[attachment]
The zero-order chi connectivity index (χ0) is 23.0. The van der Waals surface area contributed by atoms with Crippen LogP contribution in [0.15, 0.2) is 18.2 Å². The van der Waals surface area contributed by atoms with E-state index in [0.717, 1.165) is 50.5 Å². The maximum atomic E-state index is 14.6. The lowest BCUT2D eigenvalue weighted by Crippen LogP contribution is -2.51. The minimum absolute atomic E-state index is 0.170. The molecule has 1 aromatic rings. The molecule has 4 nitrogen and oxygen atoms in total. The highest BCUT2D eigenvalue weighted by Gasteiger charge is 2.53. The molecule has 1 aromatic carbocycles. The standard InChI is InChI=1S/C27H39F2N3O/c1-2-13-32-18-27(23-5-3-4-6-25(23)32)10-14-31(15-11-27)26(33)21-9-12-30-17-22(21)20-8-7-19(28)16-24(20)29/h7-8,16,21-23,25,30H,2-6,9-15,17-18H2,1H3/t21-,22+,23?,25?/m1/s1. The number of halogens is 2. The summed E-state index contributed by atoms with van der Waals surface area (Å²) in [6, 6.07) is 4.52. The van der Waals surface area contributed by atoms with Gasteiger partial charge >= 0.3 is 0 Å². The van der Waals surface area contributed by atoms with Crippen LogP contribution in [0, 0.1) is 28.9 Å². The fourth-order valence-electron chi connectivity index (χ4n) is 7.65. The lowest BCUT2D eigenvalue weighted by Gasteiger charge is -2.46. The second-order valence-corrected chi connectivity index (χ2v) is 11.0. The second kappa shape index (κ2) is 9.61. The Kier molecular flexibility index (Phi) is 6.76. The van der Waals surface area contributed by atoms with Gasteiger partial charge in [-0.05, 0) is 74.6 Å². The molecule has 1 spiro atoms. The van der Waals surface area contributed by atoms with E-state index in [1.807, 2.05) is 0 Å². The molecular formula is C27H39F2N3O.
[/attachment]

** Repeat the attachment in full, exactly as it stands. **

The zero-order chi connectivity index (χ0) is 23.0. The van der Waals surface area contributed by atoms with Crippen LogP contribution in [0.15, 0.2) is 18.2 Å². The van der Waals surface area contributed by atoms with E-state index in [0.717, 1.165) is 50.5 Å². The maximum atomic E-state index is 14.6. The lowest BCUT2D eigenvalue weighted by Crippen LogP contribution is -2.51. The minimum absolute atomic E-state index is 0.170. The molecule has 1 aromatic rings. The molecule has 4 nitrogen and oxygen atoms in total. The highest BCUT2D eigenvalue weighted by Gasteiger charge is 2.53. The molecule has 1 aromatic carbocycles. The standard InChI is InChI=1S/C27H39F2N3O/c1-2-13-32-18-27(23-5-3-4-6-25(23)32)10-14-31(15-11-27)26(33)21-9-12-30-17-22(21)20-8-7-19(28)16-24(20)29/h7-8,16,21-23,25,30H,2-6,9-15,17-18H2,1H3/t21-,22+,23?,25?/m1/s1. The number of halogens is 2. The summed E-state index contributed by atoms with van der Waals surface area (Å²) in [6, 6.07) is 4.52. The van der Waals surface area contributed by atoms with Gasteiger partial charge >= 0.3 is 0 Å². The van der Waals surface area contributed by atoms with Crippen LogP contribution in [0, 0.1) is 28.9 Å². The fourth-order valence-electron chi connectivity index (χ4n) is 7.65. The lowest BCUT2D eigenvalue weighted by Gasteiger charge is -2.46. The second-order valence-corrected chi connectivity index (χ2v) is 11.0. The second kappa shape index (κ2) is 9.61. The Kier molecular flexibility index (Phi) is 6.76. The van der Waals surface area contributed by atoms with Gasteiger partial charge in [-0.05, 0) is 74.6 Å². The molecule has 1 spiro atoms. The van der Waals surface area contributed by atoms with E-state index in [1.807, 2.05) is 0 Å². The molecular formula is C27H39F2N3O.